3. I don’t suppose you are studying at the uni in Ås are you? I’ve been thinking about studying plantevitenskap there but am just in the early stages of consideration. Can you elaborate on what you are studying? I’d be very interested 🙂

    • Hi J.T! I’ve met Linda Jolly from UMB (Norwegian University of Life Sciences) to discuss how school gardening is being approached in Norway. However I’m not too familiar with the courses themselves. I myself began studying the Royal Horticultural Society courses online. It’s been very thorough, giving a foundation in botany and practical horticulture. If you go down a virtual route, I’d really advise supplementing it with as much practical hands-on horticultural experience as possible as this really helps to cement the academic study. Studying in class with the potential of ongoing practical asssigments has an obvious advantage in that respect. Courses do vary enormously and it’s probably best to be clear in your own mind as to whether you’d want a scientific or academic or business course, or one with more emphasis on something more hands-on with plants. Good luck! Keep in touch- I’d be interested to know what you end up doing!

  4. Thank you for following my blog… I’m looking forward to following yours and seeing how plants fare in a place more cold and dark than Scotland! Joanna

  5. Hello Nicola,
    Moving to Norway next year (Drammen) and will have a garden!
    Done a fair amount of vegetable gardening in the UK, including having an allotment, so very interested to know how vegetable growing fairs in a slightly different environment?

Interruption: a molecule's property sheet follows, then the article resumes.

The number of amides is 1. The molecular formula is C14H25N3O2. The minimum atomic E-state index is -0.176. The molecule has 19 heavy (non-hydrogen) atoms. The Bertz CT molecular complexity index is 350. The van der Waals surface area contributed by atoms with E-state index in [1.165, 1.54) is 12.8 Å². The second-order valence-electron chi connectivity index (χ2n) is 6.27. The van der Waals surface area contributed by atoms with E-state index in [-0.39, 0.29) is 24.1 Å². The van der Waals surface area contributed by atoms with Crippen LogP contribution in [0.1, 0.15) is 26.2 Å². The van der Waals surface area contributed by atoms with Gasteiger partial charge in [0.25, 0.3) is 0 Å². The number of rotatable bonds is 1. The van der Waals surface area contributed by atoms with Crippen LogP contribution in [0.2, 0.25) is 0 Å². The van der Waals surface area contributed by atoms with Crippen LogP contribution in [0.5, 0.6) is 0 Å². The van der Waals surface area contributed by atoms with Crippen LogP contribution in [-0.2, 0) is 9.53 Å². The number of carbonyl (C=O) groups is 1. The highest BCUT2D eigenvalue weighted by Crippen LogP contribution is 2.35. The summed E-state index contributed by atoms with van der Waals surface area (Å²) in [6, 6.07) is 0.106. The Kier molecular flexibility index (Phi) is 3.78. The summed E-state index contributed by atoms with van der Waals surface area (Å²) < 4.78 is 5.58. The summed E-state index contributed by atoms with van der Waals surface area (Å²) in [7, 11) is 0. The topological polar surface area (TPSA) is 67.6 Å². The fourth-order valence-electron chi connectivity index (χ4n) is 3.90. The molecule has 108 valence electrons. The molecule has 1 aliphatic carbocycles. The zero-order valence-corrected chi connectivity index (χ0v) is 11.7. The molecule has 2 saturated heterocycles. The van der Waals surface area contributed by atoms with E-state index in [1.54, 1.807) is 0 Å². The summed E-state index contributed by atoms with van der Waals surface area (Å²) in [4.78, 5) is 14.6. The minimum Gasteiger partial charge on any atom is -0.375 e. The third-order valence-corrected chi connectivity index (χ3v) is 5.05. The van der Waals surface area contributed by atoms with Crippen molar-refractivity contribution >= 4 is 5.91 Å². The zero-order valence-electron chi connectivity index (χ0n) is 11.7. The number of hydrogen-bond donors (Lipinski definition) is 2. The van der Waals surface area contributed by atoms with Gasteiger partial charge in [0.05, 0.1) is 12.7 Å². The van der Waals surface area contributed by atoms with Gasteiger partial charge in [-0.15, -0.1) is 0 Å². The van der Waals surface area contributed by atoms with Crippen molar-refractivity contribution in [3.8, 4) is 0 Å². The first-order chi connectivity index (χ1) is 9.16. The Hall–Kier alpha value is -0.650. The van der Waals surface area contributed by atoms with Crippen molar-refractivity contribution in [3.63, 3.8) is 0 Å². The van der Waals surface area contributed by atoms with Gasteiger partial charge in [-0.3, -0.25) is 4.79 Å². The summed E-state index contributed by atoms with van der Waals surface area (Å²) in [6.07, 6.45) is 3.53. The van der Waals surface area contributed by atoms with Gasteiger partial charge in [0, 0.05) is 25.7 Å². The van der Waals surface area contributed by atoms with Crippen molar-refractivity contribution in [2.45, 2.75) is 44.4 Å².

Cheers
    Jim

    • Hi Jim, thank you for visiting my blog, great to hear from you! Growing here (I presume you are in the UK) differs in a few ways. The growing season tends to be shorter, between May-Oct. However there are longer daylight hours in the summer months, and depending on your garden, you may find you can create a nice sheltered warm microclimate. I’ve been able to grow lovely crops of tomatoes outside. The other main difference is the variety of crops here. Generally speaking I’d say you can find fewer varieties on offer here but it’s by no means limited. Other than that, I’d say growing here really isn’t that much different. Check out my old blog entries to get an idea of just some of the kinds of things I’ve tried growing, and check out the useful links page for general useful information, and links to online plant retailers so you can see the kinds of things that can be sourced. Growing in a different environment throws up new and exciting challenges so I wish you all the best and by all means visit again to update me with your growing adventures!

  6. Hi Nicola, many thanks for your reply. I’m really looking forward to getting “stuck” into the garden as our new house has a reasonable sized plot. The current owners have strawberries, raspberries etc so part of the work, other than the looking after, has already been started.

    Looking to move in during April so it should be an ideal time for preparing and planting.